When Grandparents are Essential
After six weeks of not seeing us, he wasn’t sure whether to be scared, happy, or excited about coming to our house.
I felt as nervous as a teenager preparing for a date: Would he remember us, would he still want to come to our house, what would we do? Since our grandson was born almost three years ago, we have been constants in his life, seeing him at least three times a week. Since we began quarantining on March 16th, we hadn’t seen him at all, and I was nervous but thrilled at the prospect of seeing my grandson again! I’d done all the things I wrote about in my blog, Social Distancing and Grandchildren, and the suggestions did help. However, 49 days is a long time for a “not quite” three-year-old to get by with phone calls, FaceTime, and YouTube videos from his grandmother. It’s even longer for a grandmother to go without grandchild snuggles!
When the city of Tulsa decided to comply with the Governor’s re-opening plan, it left families scrambling for childcare. Many businesses have opened, but schools and some child care centers have not. Parents rely on school as being an integral part of the childcare plan. Some summer camps are planning to open, but others have already canceled plans or gone virtual. What is a family to do when it is essential that a parent goes to work, but there’s no childcare? That’s when grandparents become essential.
He’s decided watering the flowers is one of his jobs at my house.
To be clear, I’m not advising this, and I have no medical qualifications. There are inherent risks in “quaranteaming” between houses; each family must look at the situation honestly and weigh the risks and benefits. With most grandparents falling in the “at-risk” age group, this is a backup plan to use cautiously. If in doubt, check with your physician for advice. Some of my grandson’s grandparents (he has seven) have health concerns that prevent them from having contact for now. It is completely understandable and should carry no guilt if you don’t feel this is an acceptable risk for your family.
We’re approaching the practice of “quaranteaming” carefully and with lots of rules between the four adults. We also are checking in weekly and making adjustments each week. We plan to have a Zoom meeting June 1st to re-evaluate our choices. For now, these are the precautions we’re taking.
- We’re taking our temperatures every morning and noting if there is a variation from day to day.
- My husband and I have ordered a pulse oximeter so we can also start charting our oxygen level. Because we work out with a heart monitor every day, we are already checking our heart rates each day.
- When we do the transfer of Callister, all the adults are wearing masks, and we keep at least six feet between us. Callister is old enough to walk out of the house and to my car by himself while his parents stand on the porch and I stand by the car.
- Both houses have agreed to continue strict quarantine during this time. My daughter is the only one going to work, and she has strict guidelines at her job, limiting her exposure to people. We’ll stick with this until we see the numbers in Tulsa go down consistently.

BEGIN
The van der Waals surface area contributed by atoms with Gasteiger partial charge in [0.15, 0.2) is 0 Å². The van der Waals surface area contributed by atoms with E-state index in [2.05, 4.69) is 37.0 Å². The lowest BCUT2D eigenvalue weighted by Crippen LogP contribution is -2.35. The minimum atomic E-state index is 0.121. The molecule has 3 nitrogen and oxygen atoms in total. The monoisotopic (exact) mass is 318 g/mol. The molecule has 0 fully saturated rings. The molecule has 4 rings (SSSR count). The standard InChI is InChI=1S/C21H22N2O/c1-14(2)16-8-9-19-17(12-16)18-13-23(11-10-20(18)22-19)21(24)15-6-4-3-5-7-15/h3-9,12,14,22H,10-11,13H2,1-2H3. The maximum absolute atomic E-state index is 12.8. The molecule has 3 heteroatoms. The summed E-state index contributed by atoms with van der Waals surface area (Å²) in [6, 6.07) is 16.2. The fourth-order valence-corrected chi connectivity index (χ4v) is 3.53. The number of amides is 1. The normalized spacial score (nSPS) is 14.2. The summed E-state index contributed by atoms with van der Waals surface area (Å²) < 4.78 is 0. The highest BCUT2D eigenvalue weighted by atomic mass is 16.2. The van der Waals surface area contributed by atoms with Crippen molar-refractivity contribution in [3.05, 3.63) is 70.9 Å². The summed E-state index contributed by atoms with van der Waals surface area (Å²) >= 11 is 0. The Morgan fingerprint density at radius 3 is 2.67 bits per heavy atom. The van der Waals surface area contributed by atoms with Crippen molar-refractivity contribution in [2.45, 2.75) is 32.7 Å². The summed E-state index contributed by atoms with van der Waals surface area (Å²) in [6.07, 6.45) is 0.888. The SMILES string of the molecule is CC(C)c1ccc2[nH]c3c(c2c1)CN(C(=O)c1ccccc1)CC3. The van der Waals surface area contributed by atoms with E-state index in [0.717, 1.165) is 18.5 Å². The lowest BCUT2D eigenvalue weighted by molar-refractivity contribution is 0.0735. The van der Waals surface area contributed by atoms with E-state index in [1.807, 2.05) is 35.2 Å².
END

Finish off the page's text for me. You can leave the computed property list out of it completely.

- When we go on an essential outing such as grocery curbside pickup or pharmacy drive-thru, anything which carries any exposure to other people, we wear masks.
- We are not engaging in any other social gatherings or outings during this time.
- There is lots of handwashing going on and bottles of hand sanitizer strategically placed in the house and car.
There is so much diverse public opinion about quarantining. Some people will read this blog and think we’re taking too big of a risk. Others will read it and think we’re being overly cautious, bordering on paranoid. For now, we feel the benefit of helping with child care outweighs the risk we’re taking. We’re not healthcare experts, but we have done the research, and we’re taking the steps necessary to minimize our risks. New information comes out every day, so like the rest of the world, we’re figuring it out as we go along and trying to make the decisions that best fit our particular situation.
After six weeks of not seeing one another, Callister was a little uncertain about coming to our house the first time. Once the ice was broken, he remembered all the fun we have and has been happy since. Although I did have one misstep: I forgot that grandmothers always have cookies. He said, “Grandmom, did a bank robber steal all your cookies?” I won’t make that mistake again.
Callister reminded me that grandmothers always have cookies.
Callister is thrilled to have another place to go after being at home for six weeks straight. He’s a natural extrovert and is used to going places and seeing people. Quarantine is tough for a socially gregarious two-year-old. Yesterday when I went to get him, he ran out of his house gleefully, eager to come to my house. He said, “I’ve been stuck in the house all day long, let’s go!” “Quaranteaming” with Callister is fun. It’s so much fun I have to restock the coffee supply so I can keep up with him!
It didn’t take him long to remember how much fun he has at Grandmom’s house!